What is an Astronomer?
An astronomer is a scientist who focuses primarily on the study of space, which includes the stars, the planets and the galaxies above us. The study of astronomy is the oldest of the natural sciences, and the only science in which you can only observe, and not physically touch what is being studied. An astronomer will spend his or her time analyzing data, writing research papers or creating computer programs that allow a more effective search for the data collected.
What does an Astronomer do?
The bulk of an astronomer's job focuses heavily on research, as he or she is looking to discover things about the solar system that would be considered scientific breakthroughs.
There are different aspects to astronomy, and most astronomers will concentrate only on one particular area. Some examples of these areas could be solar astronomy, planetary astronomy, or the study of stars and/or galaxy formations. Observational astronomers use a spacecraft or a digital camera attached to a telescope in order to test a theory or answer a question. Theorists try to understand the processes responsible for a star's appearance.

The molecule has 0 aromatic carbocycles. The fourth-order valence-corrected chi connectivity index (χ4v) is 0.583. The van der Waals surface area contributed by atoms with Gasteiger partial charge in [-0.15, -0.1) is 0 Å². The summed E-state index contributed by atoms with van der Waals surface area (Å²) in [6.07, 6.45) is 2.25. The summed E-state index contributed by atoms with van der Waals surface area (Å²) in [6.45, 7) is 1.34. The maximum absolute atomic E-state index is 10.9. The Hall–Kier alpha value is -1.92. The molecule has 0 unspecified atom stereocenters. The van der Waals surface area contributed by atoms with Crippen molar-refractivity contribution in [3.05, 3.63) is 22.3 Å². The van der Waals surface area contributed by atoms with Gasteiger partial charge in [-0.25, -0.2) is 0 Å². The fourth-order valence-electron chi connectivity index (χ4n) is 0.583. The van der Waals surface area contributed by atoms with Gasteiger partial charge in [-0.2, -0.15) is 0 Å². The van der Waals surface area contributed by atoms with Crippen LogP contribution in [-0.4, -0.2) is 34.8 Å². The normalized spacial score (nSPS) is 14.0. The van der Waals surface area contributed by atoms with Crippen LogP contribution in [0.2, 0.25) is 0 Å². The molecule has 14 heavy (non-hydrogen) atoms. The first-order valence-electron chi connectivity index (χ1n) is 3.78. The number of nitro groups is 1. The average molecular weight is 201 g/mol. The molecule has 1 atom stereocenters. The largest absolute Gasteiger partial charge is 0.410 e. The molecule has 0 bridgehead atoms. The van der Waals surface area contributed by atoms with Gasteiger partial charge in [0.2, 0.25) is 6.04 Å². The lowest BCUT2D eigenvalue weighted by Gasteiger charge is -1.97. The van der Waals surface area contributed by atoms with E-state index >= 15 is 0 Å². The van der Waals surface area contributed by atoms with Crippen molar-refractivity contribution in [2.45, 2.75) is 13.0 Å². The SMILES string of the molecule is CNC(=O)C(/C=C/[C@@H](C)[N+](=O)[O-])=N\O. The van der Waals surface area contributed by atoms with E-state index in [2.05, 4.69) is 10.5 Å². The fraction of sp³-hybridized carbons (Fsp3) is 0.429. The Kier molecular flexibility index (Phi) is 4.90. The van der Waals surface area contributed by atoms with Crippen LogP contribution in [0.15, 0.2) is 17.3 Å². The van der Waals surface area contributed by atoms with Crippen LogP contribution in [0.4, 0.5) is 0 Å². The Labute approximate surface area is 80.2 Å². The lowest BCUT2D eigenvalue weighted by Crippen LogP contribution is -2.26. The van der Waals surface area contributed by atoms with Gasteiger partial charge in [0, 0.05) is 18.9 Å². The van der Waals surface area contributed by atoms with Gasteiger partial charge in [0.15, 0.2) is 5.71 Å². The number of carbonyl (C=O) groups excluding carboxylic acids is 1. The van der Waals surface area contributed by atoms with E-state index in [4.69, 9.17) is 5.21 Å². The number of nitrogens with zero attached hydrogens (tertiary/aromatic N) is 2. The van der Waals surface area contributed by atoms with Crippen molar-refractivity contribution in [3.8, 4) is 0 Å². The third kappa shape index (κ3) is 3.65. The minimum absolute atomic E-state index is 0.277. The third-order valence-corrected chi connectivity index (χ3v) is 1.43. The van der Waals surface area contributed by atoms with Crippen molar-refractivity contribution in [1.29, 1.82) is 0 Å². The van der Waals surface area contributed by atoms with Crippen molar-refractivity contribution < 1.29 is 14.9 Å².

What is the workplace of an Astronomer like?
Workplaces for astronomers can vary. Typical classroom settings are common for those who teach. Observatories are also typical workplaces and provide astronomers with labs. The ultimate goal for any astronomer, however, is almost certainly a career at NASA. NASA is a United States government agency that is responsible for science and technology related to air and space.
Astronomers are also known as:
Astronomy Professor Astrophysicist